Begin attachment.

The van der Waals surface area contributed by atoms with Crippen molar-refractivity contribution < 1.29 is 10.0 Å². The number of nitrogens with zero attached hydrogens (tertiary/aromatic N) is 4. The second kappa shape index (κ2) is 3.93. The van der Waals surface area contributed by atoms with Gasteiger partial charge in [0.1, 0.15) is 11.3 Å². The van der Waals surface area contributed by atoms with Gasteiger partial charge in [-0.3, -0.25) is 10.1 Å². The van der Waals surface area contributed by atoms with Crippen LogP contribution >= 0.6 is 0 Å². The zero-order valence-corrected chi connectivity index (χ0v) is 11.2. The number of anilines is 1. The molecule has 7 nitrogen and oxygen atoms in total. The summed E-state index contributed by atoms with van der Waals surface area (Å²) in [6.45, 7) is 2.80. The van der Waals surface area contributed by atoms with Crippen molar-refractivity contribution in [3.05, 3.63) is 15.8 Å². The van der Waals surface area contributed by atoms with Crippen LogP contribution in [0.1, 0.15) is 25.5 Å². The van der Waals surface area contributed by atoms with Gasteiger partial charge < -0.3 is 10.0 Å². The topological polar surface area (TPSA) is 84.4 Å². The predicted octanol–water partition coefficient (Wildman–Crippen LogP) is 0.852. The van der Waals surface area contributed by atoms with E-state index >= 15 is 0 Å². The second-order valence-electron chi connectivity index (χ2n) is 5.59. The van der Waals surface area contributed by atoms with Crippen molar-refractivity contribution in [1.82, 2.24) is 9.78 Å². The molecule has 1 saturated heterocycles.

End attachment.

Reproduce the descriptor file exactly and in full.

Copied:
The van der Waals surface area contributed by atoms with Crippen molar-refractivity contribution < 1.29 is 10.0 Å². The number of nitrogens with zero attached hydrogens (tertiary/aromatic N) is 4. The second kappa shape index (κ2) is 3.93. The van der Waals surface area contributed by atoms with Gasteiger partial charge in [0.1, 0.15) is 11.3 Å². The van der Waals surface area contributed by atoms with Gasteiger partial charge in [-0.3, -0.25) is 10.1 Å². The van der Waals surface area contributed by atoms with Crippen LogP contribution >= 0.6 is 0 Å². The zero-order valence-corrected chi connectivity index (χ0v) is 11.2. The number of anilines is 1. The molecule has 7 nitrogen and oxygen atoms in total. The summed E-state index contributed by atoms with van der Waals surface area (Å²) in [6.45, 7) is 2.80. The van der Waals surface area contributed by atoms with Crippen molar-refractivity contribution in [3.05, 3.63) is 15.8 Å². The van der Waals surface area contributed by atoms with Crippen LogP contribution in [0.1, 0.15) is 25.5 Å². The van der Waals surface area contributed by atoms with Gasteiger partial charge < -0.3 is 10.0 Å². The topological polar surface area (TPSA) is 84.4 Å². The predicted octanol–water partition coefficient (Wildman–Crippen LogP) is 0.852. The van der Waals surface area contributed by atoms with E-state index >= 15 is 0 Å². The second-order valence-electron chi connectivity index (χ2n) is 5.59. The van der Waals surface area contributed by atoms with Crippen molar-refractivity contribution in [1.82, 2.24) is 9.78 Å². The molecule has 1 saturated heterocycles.